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angular 2.0_typescript

angular

NgFor

Stable Directive

Class Overview

class NgFor {
  constructor(_viewContainer: ViewContainerRef, _template: TemplateRef<NgForRow>, _differs: IterableDiffers, _cdr: ChangeDetectorRef)
  
  
  ngForOf : any
  ngForTrackBy : TrackByFn
  ngForTemplate 
  ngOnChanges(changes: SimpleChanges) : void
  ngDoCheck()
}

Selectors

[ngFor][ngForOf]

Class Description

The NgFor directive instantiates a template once per item from an iterable. The context for each instantiated template inherits from the outer context with the given loop variable set to the current item from the iterable.

Local Variables

NgFor provides several exported values that can be aliased to local variables:

  • index will be set to the current loop iteration for each template context.
  • first will be set to a boolean value indicating whether the item is the first one in the iteration.
  • last will be set to a boolean value indicating whether the item is the last one in the iteration.
  • even will be set to a boolean value indicating whether this item has an even index.
  • odd will be set to a boolean value indicating whether this item has an odd index.

Change Propagation

When the contents of the iterator changes, NgFor makes the corresponding changes to the DOM:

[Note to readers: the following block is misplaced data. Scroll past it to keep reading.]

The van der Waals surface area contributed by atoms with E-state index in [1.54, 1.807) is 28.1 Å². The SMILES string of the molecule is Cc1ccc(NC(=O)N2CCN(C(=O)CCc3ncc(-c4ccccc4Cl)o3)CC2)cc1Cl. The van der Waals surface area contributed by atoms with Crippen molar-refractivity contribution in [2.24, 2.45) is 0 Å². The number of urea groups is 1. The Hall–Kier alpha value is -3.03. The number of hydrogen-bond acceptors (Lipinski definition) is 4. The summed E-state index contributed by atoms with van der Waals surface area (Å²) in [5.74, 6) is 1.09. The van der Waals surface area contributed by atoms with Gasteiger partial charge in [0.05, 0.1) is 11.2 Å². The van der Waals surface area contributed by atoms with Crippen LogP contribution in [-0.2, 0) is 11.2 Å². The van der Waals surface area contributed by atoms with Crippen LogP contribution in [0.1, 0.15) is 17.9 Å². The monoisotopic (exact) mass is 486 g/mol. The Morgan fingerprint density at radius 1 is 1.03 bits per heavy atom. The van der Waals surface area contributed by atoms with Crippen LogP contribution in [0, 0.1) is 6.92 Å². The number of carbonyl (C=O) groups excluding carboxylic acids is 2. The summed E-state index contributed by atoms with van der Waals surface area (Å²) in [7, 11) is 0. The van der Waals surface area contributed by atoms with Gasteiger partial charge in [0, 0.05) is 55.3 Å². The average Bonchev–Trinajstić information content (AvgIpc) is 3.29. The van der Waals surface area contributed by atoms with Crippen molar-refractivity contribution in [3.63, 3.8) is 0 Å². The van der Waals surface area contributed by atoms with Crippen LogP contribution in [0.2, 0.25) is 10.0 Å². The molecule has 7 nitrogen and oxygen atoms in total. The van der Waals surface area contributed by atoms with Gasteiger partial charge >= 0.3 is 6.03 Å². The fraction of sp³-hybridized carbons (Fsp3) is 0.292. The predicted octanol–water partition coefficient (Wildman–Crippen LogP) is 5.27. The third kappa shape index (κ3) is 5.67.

• When an item is added, a new instance of the template is added to the DOM.
  • When an item is removed, its template instance is removed from the DOM.
  • When items are reordered, their respective templates are reordered in the DOM.
  • Otherwise, the DOM element for that item will remain the same.

Angular uses object identity to track insertions and deletions within the iterator and reproduce those changes in the DOM. This has important implications for animations and any stateful controls (such as <input> elements which accept user input) that are present. Inserted rows can be animated in, deleted rows can be animated out, and unchanged rows retain any unsaved state such as user input.

It is possible for the identities of elements in the iterator to change while the data does not. This can happen, for example, if the iterator produced from an RPC to the server, and that RPC is re-run. Even if the data hasn't changed, the second response will produce objects with different identities, and Angular will tear down the entire DOM and rebuild it (as if all old elements were deleted and all new elements inserted). This is an expensive operation and should be avoided if possible.

To customize the default tracking algorithm, NgFor supports trackBy option. trackBy takes a function which has two arguments: index and item. If trackBy is given, Angular tracks changes by the return value of the function.

Syntax

  • <li *ngFor="let item of items; let i = index; trackBy: trackByFn">...</li>
  • <li template="ngFor let item of items; let i = index; trackBy: trackByFn">...</li>

With <template> element:

<template ngFor let-item [ngForOf]="items" let-i="index" [ngForTrackBy]="trackByFn">
  <li>...</li>
</template>

Example

See a live demo for a more detailed example.

Constructor

constructor(_viewContainer: ViewContainerRef, _template: TemplateRef<NgForRow>, _differs: IterableDiffers, _cdr: ChangeDetectorRef)

Class Details

ngForOf : any
ngForTrackBy : TrackByFn
ngForTemplate
ngOnChanges(changes: SimpleChanges) : void
ngDoCheck()

exported from @angular/common/index, defined in @angular/common/src/directives/ng_for.ts

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Licensed under the Creative Commons Attribution License 4.0.
https://angular.io/docs/ts/latest/api/common/index/NgFor-directive.html